Steals on the Ear

listenOn All Saints Day, we sang my favorite hymn, “For All the Saints.” And though I have sung it a thousand times, this time when I sang it, a certain phrase caught my attention. In one verse we sing:

And when the strife is fierce, the warfare long,
Steals on the ear the distant triumph song,
And hearts are brave again, and arms are strong.
Alleluia, Alleluia!

Steals on the ear? What does that really mean? A quick study of the word steal in this context revealed this meaning of the word: to move somewhere quietly or surreptitiously.

”That distant triumph song is moving secretly onto our ear“ is what that line is saying in our current vernacular.

I marvel at the writer, William W. How, who chose to use the word steal in this way and in this context. It is a beautiful imagery. While we are surrounded by all sorts of noisy sounds in our lives, a far-off tune is beckoning us to the victory celebration in heaven, where all the saints are surrounding the throne of Christ and praising him for saving us from sin, death and hell forever.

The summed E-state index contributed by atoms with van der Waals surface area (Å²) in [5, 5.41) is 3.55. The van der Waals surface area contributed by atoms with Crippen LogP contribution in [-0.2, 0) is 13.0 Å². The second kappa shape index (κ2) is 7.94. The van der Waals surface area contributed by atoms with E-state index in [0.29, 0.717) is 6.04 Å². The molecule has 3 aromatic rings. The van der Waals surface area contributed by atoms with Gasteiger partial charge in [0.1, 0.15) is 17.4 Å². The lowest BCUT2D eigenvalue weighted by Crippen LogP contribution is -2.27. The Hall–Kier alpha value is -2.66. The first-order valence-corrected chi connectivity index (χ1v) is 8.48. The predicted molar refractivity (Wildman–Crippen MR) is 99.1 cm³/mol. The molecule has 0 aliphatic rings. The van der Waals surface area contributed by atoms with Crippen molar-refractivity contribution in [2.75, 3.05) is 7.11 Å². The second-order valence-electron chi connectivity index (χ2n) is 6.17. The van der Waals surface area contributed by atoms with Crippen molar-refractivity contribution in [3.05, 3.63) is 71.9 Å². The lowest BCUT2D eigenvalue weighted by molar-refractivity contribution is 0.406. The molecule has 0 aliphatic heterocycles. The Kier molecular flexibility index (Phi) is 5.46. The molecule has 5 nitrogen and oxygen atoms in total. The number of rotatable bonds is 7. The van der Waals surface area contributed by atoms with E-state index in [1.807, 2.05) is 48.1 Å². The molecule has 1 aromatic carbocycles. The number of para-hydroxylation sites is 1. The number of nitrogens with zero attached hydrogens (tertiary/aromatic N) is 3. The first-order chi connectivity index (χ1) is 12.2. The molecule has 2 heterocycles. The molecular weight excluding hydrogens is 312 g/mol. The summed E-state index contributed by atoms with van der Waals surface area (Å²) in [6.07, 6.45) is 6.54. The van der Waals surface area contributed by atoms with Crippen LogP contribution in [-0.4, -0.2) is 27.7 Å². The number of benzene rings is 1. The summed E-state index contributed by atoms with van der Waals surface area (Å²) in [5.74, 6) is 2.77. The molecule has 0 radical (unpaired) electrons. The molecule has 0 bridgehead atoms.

It recalls for me the experience of Elijah who heard God not in the wind, the earthquake or the fire, but in the still, small voice that Elijah had to strain to hear.

What sounds steal on your ear these days amid all the hustle and bustle of Christmas? These are jingle bells and Christmas carols and holiday commercials, but what do our ears need to be most attuned to? The distant cry of a baby in a small town thousands of miles from here. And in that small voice we hear God whispering to us, “I love you!”

Listen for that!





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